Kvery means short of actual torture
was brought to beur tin tho girl, Llzzio
Anderson to Induce her to tell from
whom she had obuilned her Information
and the countersign, but the efforts wero
useless. Her only answer was :
" I come of a Southern family that
never bctriiyb Its friends.rlght or wrong.
I will never tell anything."
And she didn't. She was heldaclose
prisoner until the command reached
Harper's Ferry, where, In the confusion
of l'atterson's leaving and Hanks' tak
ing charge, ono morning Llzzio Ander
son turned up missing, and Mary Lamb
mourned her departure.
" I think it's a downright shame, so
I do. I had all the trouble of catching
that particular sharp young woman, and
then to think they had to let her run
away afterwards in one of my best
Saved By His Daughter.
HPIIE daughter of a rector, residing in
JL a quiet English village, was on the
eve of marriage. Grand preparations
were made for the wedding ; and the
rector's fine old plate and the costly gifts
of the bride, were discussed with prido
and pleasure at tho Hare and Hounds in
the presence of some strangers who had
come down to a prize-fight which had
taken place In tho neighborhood. That
night, Adelaide, who had occupied a sep
arate room from her sister, sat up late
long after all the household had retired
to rest. She had a long interview with
her father and hod been reading a chap
ter to which he had directed her atten
tion, and since, had packed up her jew.
She was, consequently, still dressed
when tho church clock tolled midnight.
As it ceased, she fancied she heard a low
noise like that of a file; she listened, but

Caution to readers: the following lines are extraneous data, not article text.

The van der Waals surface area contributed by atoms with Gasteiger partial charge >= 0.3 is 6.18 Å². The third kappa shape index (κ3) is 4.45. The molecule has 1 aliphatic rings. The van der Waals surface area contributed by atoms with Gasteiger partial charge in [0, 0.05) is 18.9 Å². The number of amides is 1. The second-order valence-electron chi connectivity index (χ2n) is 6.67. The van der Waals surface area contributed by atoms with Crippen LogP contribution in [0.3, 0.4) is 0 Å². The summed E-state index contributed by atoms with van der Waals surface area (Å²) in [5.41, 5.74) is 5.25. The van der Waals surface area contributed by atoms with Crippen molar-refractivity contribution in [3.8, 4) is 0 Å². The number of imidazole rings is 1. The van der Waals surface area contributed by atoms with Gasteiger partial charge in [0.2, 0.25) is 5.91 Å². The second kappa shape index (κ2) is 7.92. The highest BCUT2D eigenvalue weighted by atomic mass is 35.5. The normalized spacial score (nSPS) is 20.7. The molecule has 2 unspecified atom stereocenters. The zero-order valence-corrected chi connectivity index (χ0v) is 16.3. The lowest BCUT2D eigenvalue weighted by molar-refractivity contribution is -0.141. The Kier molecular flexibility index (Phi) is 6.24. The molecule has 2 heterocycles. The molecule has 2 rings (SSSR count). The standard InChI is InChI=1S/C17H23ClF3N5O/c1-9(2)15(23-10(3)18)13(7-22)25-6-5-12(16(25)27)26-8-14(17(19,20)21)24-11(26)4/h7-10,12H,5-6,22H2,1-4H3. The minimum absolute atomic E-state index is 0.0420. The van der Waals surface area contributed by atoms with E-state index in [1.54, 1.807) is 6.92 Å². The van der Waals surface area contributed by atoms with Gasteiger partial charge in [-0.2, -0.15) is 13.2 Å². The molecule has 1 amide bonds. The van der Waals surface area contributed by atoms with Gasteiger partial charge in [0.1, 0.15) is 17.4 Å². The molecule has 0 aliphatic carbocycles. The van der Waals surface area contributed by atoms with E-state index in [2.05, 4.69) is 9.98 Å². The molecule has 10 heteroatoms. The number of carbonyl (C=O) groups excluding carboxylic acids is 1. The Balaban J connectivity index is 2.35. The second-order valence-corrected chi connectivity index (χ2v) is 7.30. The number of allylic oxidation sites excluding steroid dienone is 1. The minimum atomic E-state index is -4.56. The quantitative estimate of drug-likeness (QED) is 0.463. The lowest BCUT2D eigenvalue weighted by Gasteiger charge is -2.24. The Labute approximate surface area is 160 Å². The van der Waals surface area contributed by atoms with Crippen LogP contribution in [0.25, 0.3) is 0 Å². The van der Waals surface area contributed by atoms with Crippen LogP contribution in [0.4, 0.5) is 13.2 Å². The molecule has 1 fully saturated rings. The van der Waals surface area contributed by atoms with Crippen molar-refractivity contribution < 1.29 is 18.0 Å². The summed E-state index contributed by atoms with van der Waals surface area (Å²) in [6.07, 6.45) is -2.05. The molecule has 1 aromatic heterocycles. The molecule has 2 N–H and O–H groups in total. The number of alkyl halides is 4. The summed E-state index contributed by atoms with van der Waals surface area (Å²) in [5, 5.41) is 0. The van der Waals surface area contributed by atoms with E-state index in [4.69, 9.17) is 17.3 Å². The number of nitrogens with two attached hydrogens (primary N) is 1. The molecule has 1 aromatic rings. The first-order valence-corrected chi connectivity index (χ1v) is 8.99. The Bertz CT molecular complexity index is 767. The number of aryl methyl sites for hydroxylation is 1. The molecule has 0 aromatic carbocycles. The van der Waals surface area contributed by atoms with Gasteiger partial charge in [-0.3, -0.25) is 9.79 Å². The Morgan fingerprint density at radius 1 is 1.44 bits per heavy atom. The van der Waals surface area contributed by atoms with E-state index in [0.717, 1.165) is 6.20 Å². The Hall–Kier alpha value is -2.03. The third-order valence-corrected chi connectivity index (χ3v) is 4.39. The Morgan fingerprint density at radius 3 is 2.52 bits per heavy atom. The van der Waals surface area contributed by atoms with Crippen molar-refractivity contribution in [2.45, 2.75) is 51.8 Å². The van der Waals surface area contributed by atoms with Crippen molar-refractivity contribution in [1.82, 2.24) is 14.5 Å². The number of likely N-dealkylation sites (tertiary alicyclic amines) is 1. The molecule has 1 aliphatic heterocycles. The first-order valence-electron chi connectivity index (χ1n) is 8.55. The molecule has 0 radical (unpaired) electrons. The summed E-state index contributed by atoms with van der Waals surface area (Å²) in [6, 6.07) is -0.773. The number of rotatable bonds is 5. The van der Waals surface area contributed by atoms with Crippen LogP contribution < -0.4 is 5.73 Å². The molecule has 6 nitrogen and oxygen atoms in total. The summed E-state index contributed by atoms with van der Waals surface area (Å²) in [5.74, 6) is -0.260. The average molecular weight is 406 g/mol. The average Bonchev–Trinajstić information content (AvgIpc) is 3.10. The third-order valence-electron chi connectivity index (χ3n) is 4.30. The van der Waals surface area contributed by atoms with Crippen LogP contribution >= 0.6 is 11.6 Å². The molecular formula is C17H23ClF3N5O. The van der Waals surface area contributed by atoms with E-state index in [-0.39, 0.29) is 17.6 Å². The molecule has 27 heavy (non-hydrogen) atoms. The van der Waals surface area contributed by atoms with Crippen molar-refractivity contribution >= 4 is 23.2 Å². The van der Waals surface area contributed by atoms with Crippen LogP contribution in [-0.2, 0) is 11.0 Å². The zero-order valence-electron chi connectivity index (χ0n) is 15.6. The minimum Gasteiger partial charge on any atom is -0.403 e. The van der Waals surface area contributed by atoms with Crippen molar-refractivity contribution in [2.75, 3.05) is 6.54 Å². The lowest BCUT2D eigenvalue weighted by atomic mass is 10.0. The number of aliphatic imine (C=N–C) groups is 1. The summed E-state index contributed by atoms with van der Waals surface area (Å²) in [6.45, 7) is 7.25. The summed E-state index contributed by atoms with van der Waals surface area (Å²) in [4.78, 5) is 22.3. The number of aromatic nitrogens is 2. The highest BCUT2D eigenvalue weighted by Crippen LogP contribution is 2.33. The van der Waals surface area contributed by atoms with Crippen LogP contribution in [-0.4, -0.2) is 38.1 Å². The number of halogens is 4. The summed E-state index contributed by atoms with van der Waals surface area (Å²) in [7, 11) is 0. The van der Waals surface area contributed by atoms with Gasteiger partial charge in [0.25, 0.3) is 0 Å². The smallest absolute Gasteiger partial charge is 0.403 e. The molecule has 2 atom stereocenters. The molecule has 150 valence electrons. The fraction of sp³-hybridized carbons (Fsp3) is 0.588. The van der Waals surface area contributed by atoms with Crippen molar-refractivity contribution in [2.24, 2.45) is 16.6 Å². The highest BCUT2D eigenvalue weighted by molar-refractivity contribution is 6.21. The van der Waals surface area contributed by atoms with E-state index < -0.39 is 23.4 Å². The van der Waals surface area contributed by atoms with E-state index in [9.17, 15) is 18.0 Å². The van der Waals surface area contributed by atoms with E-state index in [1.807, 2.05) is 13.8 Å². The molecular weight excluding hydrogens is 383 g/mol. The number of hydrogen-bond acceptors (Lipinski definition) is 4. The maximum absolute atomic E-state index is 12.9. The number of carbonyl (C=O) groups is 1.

could distinguish nothing clearly. It
might have been made by some of the
servants still about, or perhaps it was
only the creaking of the old trees. She
heard nothing but the sighing of the
winter winds for many minutes after
ward. Housebreakers were mere myths
In that place. She was gazing on a
glittering set of diamonds, destined to be
worn at the wedding, when her bed
room door softly opened. She turned,
looked up, and beheld a man with a
block mask holding a pistol in his band,
standing before her.
" You are come," she said in a whis
per, "to rob us. Spare your soul the
awful guilt of murder. My father sleeps
next to my room, and to bestartled from
his sleep would kill .him. Make no
noise, I beg of you."
The fellow was astonished and cowed,
" We won't make no noise," he replied,
suddenly, "if you give up to us every
Adelaide drew back and let him take
her jewels not without a pang, for they
were precious love gifts, remarking at
the same time that two other ruffians
stood at the half-opened door. As he
took the Jewel case and watch from the
table, and demanded her purse, she ask.
ed him if he intended to go into her
father's room. She received a surly
affirmative ; he wasn't going to run all
risk and leave the tin behind. She pro
posed instantly to go herself, saying :
" I will bring you what you wish, and
you may guard me thither, and kill me
if I play you false."
The fellow consulted his comrades,and
after a short parley they agreed to the
proposal ; and with a pistol pointed at
her head, the dauntless girl crossed tho
passage, and entered the old rector's
room. Very gently sue stole across tne
chamber, and removing his purse.watch
keys and desk, she gave them up to the
rubbers who stood In the door. The old
man slept peacefully and calmly, thus
guarded by his child, who softly shut
tho door, and demanded If the robbers
Wpre yet satisfied. '
The leader said they should bo when
they got the plate spread out below, and
they couldn't let her out of sight, and
sho must go with them.
In compliance with this mandate she
followed them down stairs to the dining
room where a splendid wedding break
fast had been laid to save trouble and
hurry on the morrow.
To her surprise, tho fellows eight in
number when assembled seated them
selves and prepared to makon good